The album “Achinoam Nini and Gil Dor , Live in Concert” is a faithful documentation of my first period of work with Gil Dor, which began with a duet concert in a festival in Tel Aviv’s “Cinemateque” called “Jazz, Movies and Videotape”, Feb.8, 1990 .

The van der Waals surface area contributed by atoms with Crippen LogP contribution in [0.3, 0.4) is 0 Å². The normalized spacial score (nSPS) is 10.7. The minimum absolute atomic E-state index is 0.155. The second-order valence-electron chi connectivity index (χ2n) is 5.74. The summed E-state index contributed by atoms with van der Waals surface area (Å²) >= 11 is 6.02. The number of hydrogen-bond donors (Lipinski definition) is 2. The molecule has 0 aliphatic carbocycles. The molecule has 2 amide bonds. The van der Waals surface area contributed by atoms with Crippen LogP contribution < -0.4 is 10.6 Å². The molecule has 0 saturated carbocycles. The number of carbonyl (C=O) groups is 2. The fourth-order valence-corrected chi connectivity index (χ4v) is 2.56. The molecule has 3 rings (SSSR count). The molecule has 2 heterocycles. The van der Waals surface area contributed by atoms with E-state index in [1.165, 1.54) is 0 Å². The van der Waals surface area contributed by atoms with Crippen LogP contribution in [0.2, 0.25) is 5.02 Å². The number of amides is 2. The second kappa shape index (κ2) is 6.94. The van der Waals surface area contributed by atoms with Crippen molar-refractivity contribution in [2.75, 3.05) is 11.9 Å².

This concert, attended by 120 curious people (we were utterly unknown), included specially arranged cover versions of old standard tunes (“Imagination”, “You are Too Beautiful”, “Masquerade”, “‘Freight Trane”,” We'll Be Together Again”.), and original arrangements of a variety of songs we love, in Hebrew and English, like “Drive My Car” (Beatles), “Material Girl” (Madonna),”Shir HaYakinton “(Rivka Gvili) and “Yalda Im Tzamot” (Gershon Prensky). In addition, our show had a “creator’s corner” for songs penned by the aspiring young songstress (yours truly). It included, at first, only two songs: “Eyes of Rain”, and ‘She Went to the River”. Later, that corner grew to become an entire room, with songs like “Uri”, “Mishaela” and “Eye Opener” its permanent inhabitants. These duet concerts continued uninterrupted, and gradually became more and more popular in their own eccentric undergroundish way, until the Gulf War suddenly erupted. We were forced, sadly, to discontinue our performances until further notice. So as not to lose our minds, we recorded a wild satirical version of the Beatles’ “Can’t Buy Me Love”(dedicated to the Emir of Kuwait), and an emotional rendition of “Ave Maria” (Bach/Gunaud) with original lyrics, a personal prayer for peace. We put both these songs on cassettes and gave them out as gifts to the soldiers manning the “Patriot” missiles in Israel. “Ave Maria” was later to find its way to the album “Noa”, and change our lives by getting us invited to sing for the Pope and 100,000 people at the Vatican, but that?s a different story Anyway, we were getting really impatient with the war, like everyone in Israel, and could no longer delay our plan of recording a live concert with the intent of releasing our first album. We decided to plan a date, regardless of the war, invite a few friends and family members to our favorite concert venue, “Tzavta” Tel-aviv(a cult institution in Israel), and play a gig, no matter what. At the time it was forbidden under law to have any sort of public gathering for safety reasons (remember those scud missiles?), so we had no choice. And then, lo and behold – a small miracle! That very evening it was announced that the war was officially over. Hurray! And on the eve of “Purim”! (a very happy Jewish holiday). What a celebration! “Tzavta” was packed, the gig was wonderful, Guy Yaffe (our incredible sound engineer) did a great job, and our first album was on its way. This was a very daring album for us, virtually production-free, primal, naive and wide open. It was our first declaration of taste and sensitivity. Today, its a bit hard for us to believe we ever sounded like that, but it is full of love and magic.